Msgr. Don Schmidt opened the Relay For Life walk on Friday, July 11, encouraging the audience to "Fight Back" against cancer.BRETTA GRABAU/BLUFF COUNTRY NEWSPAPER GROUP
Msgr. Don Schmidt opened the Relay For Life walk on Friday, July 11, encouraging the audience to "Fight Back" against cancer.BRETTA GRABAU/BLUFF COUNTRY NEWSPAPER GROUP

As hundreds of Fillmore County residents came together in Harmony last week for the annual Relay for Life, there were moments of remembrance, recognitions of caring, celebrations of life and determinations to fight back against cancer.

Those attending the Relay and those who had donated funds prior to the event not only helped Fillmore County reach its $128,000 fundraising goal, but exceed it by over $8,500.

Sue Sikkink, one of the co-chairs for this year’s Relay, added that donations will be accepted through Aug. 31 and can be dropped off to Vicky Christianson or Sikkink at First Southeast Bank in Harmony.

In addition to walking the Relay for Life path, which wound around the community center parking lot and through the driveway, several events were held to celebrate the lives of cancer survivors and to show gratitude for their caregivers. Also, a special Balloons to Heaven program, allowed those attending the Relay to send special messages to their loved ones who died of cancer and to honor the gifts they have left behind.

Survivors’ and Caregivers’ Tea

During the Relay For Life Survivor Tea, Harmony native and cancer survivor, Nathan Osmonson shared his story and what he had learned from his journey with cancer with fellow survivors, caregivers and supporters present.

After being diagnosed at 15 with a disorder in which his body produced too many white blood cells, Osmonson began traversing to Mayo Clinic, eventually going up once a month. However, 10 years later, his doctor noticed an abnormality on his thyroid. Though they were not initially concerned, soon they were surprised to learn it was cancerous.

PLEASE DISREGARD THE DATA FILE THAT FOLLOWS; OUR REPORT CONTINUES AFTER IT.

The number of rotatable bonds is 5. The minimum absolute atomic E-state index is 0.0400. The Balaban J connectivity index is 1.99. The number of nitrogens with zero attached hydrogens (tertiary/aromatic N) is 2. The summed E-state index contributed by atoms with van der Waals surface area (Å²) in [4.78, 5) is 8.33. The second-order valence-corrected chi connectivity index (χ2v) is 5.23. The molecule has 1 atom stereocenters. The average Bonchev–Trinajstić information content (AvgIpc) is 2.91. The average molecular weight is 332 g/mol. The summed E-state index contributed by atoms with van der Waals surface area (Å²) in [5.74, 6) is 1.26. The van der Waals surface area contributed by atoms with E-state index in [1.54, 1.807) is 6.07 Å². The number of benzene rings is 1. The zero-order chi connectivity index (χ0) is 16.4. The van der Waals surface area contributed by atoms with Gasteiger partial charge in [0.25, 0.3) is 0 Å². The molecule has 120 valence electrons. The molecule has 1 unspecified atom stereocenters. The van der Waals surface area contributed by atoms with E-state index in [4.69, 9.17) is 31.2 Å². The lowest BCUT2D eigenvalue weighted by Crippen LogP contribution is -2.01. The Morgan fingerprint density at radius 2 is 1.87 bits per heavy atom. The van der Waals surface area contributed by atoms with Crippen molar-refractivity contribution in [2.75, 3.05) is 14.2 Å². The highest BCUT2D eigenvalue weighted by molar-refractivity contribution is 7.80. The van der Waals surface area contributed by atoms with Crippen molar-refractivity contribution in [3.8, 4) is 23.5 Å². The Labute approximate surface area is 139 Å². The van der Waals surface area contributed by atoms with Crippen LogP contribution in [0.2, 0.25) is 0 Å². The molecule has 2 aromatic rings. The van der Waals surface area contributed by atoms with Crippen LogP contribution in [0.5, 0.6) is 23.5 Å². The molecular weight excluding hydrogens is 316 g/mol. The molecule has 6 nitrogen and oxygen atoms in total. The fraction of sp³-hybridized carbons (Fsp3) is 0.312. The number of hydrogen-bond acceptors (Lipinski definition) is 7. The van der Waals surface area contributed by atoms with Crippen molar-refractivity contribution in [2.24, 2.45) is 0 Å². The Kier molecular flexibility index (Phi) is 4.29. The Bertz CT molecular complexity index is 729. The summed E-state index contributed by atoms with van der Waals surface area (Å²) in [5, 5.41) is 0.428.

"After asking the doctor a ton of questions, we hung up and the first thing I did was call my dad and then my mom. I met with all my siblings that day to tell them in person what I had just found out," he said. "It was the most difficult thing I have ever had to tell them. I tried to stay strong for all of us but, when I started my pre-op appointments for a total thyroidectomy, that’s when it started to hit me that this was real."

Getting over the shock took some time, until the doctors began giving him statistics and the risks associated with that particular type of cancer. Then came the scare that the cancer might be spreading to his lungs.

Once he heard this, he went to see his regular doctor immediately. She saw him even though he had no appointment, and she, along with her staff, celebrated with him after discovering the results of the cancer spreading were false. Because of that scare, she took the initiative to schedule him for the first available surgery.

"Things moved pretty quickly after that and a million things started racing through my mind. I couldn’t help but think about the worst-case scenarios,” he admitted. “There was never a doubt in my mind that I was going to fight this, but at times I wondered whether or not I was going to win. That’s when having a supportive family and friends by your side is a true blessing," Osmonson noted.